It’s easy to misunderstand what people mean when they use the term anarchy, or call themselves anarchists. We may have precise definitions of words, but complete agreement as to how to interpret certain words is nearly impossible in today’s world. Most anarchists I talk to keep it pretty simple. No one gets to rule anyone else. No masters, no slaves. What do we mean by rule? Using lethal force to compel. The use of force against others (except in self-defense) is a crime. In fact, forceful behavior, violating others, even if by theft or fraud, is the only true crime.
General misunderstanding of the anarchy/liberty movement is due in large part to the general understanding within it that “government is the problem.” This anti-state, anti-establishment mentality is common amongst freedom advocates because it is largely a fair critique. However, it is not quite precise enough. At higher resolution, we see that it is not the larger concept of governmental systems that is problematic; it is the use of police force against others for anything other than an actual crime that we oppose. Actual crimes meaning violations of others through violence or theft. By empowering our elected administrative bodies to use police action against the population for any reasons they deem fit, we are essentially contracting ourselves into bondage.
Those who submit their lives to the mandates of others are known as vassals, surfs, or slaves. Humanity will be treated as such for as long as we consent to it. Our movement represents the withdrawal of consent by those who have awakened from the programming, who no longer wish to be ruled.
Consent is a very important concept. In our daily interactions, either with people we know or with strangers, how often do we violate the consent of others? Seldom, if ever. Most people already practice the very principle anarchism is emphasizing. We tend to agree to it among ourselves, but then we make exceptions for the state when it uses force to compel obedience to the law. The actions of our government, of all governments, are inherently illegitimate because they use the threat of force to raise revenue and to enforce their policies.
We have not created our system of governance collectively; it has been created by a few who have designed things so that they may extort and rule over us. This is especially true in the secondary and tertiary layers of government, such as the intelligence communities and the defense industry, sometimes called the deep state.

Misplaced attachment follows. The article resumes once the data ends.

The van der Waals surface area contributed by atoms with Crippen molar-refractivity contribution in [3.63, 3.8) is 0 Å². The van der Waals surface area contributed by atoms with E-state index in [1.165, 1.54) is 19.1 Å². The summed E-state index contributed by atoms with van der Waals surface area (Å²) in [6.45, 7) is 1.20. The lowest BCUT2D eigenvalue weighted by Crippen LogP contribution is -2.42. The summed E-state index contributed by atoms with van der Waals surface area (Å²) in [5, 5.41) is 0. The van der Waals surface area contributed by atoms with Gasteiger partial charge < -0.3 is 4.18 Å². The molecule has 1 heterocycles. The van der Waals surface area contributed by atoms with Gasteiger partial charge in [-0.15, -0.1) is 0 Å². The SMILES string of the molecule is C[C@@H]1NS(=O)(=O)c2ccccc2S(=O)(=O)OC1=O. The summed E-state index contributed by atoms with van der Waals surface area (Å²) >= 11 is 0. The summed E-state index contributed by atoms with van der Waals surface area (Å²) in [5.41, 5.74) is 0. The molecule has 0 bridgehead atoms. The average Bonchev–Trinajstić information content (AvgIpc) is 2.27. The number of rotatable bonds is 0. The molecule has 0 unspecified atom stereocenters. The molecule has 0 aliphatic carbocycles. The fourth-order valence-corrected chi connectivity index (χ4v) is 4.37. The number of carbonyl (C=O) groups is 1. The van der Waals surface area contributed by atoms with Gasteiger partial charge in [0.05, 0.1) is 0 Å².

The simplest way to put it is that we are being ruled by warlords. The evidence is all around us. For some it falls from the sky like an angel of death, crushing families and lives, maiming the innocent and destroying precious infrastructure. And all for what? Because we still have not understood. This is what results when we consent to being ruled. 260 million lives were ended by government in the 20th century, and they say that anarchy would be chaos.
When thinking about anarchy, some imagine a lawless society without order or enforcement of any kind, but this is not what the liberty movement is advocating. A chaotic struggle would surely ensue if the current versions of government suddenly disappeared, but complete abolition of the administrative functions of government is not what any sane anarchist is proposing. Most of us concede to the need for community organization and some kind of law enforcement, even in a free society. However, the police must only exist to deal with real crimes. They don’t get to exploit you. They don’t get to stop and search you. They work for you. A redefinition of what laws police may enforce is a crucial step towards achieving a free society. It is a much more conceivable proposition than complete abolition of government, too.
Words and what they mean is such a critical part of how reality is created. The word “crime” has a strong association for most people, and yet it has two layers, and the distinction between them is very important. True crime, as mentioned above, is a violation of someone else’s property or body. The so-called crimes of violating the mandates of the state are a different thing all together. It is far less obvious that we should use lethal force to get someone to pay a parking ticket, even to those who believe in the idea of the state. It is a clever trick to put two things that are not the same at all into the same category, lending the legitimacy of one to the other. This has helped normalize what is ultimately, violent, mobster behavior being carried out under the banner of law.
If we were to limit the power of collective decision making bodies so that they could not coerce obedience, the only “government” services we would get would be the one we wanted enough to pay for. Only that which is popular would succeed. Only by serving needs would anyone be empowered. We must rewrite the protocols of our entire social fabric, and we must do it soon. Thankfully, many are already hard at work to bring about this transformation, and the seeds being sown will surely blossom into wonderful garden in which our grandchildren and their children may someday walk.